The patent process steps

include prior art search,

application filing and its

prosecution, followed

by the allowance process,

and finally, the actual

patent issuance.

    
FAQ Basic Patent Process Steps
...application preparation & prosecution
  
Perform a preliminary patent search.

The main reason behind a preliminary patentability search of your invention is find out the likelihood that the United States Patent and Trademark Office will patent your invention. If the search determines that obtaining a patent is likely, you can proceed with spending additional capital on the final improvements, application process and even marketing of your invention.

Prepare and file patent application.

First and foremost, you must decide where to file your patent application. If you are considering an international protection for your invention, the application process and any applicable deadlines will vary significantly in different countries, and additional research may be required. However, if you choose to file with the United States and Trademark Office, you must prepare the necessary drawings (typically 2-3 for basic mechanical inventions), complete the actual application, and pay the required filing fees.

Patent Office processes your application.

The processing of your application, or what is known as the prosecution phase, could take two or even three years to complete. In addition, this process always requires an additional investment of time and money to deal with the inevitable initial rejections, negotiations, or extensions. All applicants should expect moments of frustration when dealing with rejections, and some discomforting give and take, when communicating with  the Patent Office examiner. Be that as it may, you must be persistent and understand that the main goal is to prepare your application for the allowance process.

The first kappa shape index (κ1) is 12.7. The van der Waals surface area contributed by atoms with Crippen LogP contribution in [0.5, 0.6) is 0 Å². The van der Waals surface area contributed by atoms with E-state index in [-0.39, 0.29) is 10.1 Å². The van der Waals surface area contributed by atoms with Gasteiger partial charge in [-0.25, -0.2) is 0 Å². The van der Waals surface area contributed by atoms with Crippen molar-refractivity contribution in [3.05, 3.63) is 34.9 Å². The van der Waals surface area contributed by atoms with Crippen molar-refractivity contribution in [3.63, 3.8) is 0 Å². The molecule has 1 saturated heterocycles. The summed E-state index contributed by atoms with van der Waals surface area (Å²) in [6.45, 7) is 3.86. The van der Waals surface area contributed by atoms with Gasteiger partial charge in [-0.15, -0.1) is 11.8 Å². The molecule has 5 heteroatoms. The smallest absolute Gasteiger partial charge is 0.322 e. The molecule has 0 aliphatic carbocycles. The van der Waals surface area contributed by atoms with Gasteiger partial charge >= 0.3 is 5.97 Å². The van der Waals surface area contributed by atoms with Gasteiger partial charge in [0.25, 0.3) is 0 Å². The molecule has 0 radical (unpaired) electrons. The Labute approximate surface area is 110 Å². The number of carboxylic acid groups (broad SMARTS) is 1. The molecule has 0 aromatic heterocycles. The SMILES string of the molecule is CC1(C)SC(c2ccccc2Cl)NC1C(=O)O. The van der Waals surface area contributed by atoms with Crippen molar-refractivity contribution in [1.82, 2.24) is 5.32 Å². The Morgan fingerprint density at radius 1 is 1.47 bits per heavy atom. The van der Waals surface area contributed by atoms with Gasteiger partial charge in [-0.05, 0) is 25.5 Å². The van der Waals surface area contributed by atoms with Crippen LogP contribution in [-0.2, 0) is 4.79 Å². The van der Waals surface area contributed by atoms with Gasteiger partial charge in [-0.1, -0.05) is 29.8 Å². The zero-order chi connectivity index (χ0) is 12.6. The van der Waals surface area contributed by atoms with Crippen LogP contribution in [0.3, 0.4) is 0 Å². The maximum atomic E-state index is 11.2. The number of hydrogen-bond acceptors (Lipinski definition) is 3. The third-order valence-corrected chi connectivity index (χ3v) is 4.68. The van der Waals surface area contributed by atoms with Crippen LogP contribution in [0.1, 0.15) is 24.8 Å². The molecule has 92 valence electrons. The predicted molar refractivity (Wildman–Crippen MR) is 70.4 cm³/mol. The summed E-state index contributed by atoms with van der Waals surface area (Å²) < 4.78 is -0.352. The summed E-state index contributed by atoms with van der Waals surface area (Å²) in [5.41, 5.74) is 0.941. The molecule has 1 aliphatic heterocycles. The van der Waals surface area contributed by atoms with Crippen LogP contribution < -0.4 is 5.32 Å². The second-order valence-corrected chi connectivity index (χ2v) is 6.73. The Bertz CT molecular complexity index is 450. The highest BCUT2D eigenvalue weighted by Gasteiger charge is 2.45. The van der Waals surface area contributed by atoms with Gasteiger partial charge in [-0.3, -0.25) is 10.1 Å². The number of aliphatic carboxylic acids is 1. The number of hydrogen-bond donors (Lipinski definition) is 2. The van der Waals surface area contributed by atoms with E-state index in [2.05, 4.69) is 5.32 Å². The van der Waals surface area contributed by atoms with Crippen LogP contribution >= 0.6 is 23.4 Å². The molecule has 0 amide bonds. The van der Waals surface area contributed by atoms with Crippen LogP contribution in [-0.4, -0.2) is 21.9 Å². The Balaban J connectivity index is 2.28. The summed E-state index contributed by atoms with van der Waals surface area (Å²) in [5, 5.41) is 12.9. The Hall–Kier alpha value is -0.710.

Application goes through the allowance process.

If the prosecution phase is successfully completed, the Patent Office will issue a Notice of Allowance. It will inform you of any additional requirements to prepare your application for patent issuance. Also, the  notice will specify that you must pay the issuance fee (publication fee if applicable) within three months of the date on which the notice was sent to avoid abandonment of your application. It is important to fulfill all the requirements and to pay all the fees on time because this three-month period is not extendable.

Patent is issued.

The United States Patent and Trademark Office specifically states that when the issue fee is paid and all other requirements have been met (all the drawing or corrections have been submitted) within the time allowed by law, the application is forwarded to the printer for Final Data Capture and final issue preparation. At this point, the application can only be retrieved if it is withdrawn from issue. About ten days before the application issues as a patent, the application is assigned a patent number plus the issue date, and an Issue Notification is mailed to inform the applicant of the patent number and the issue date.

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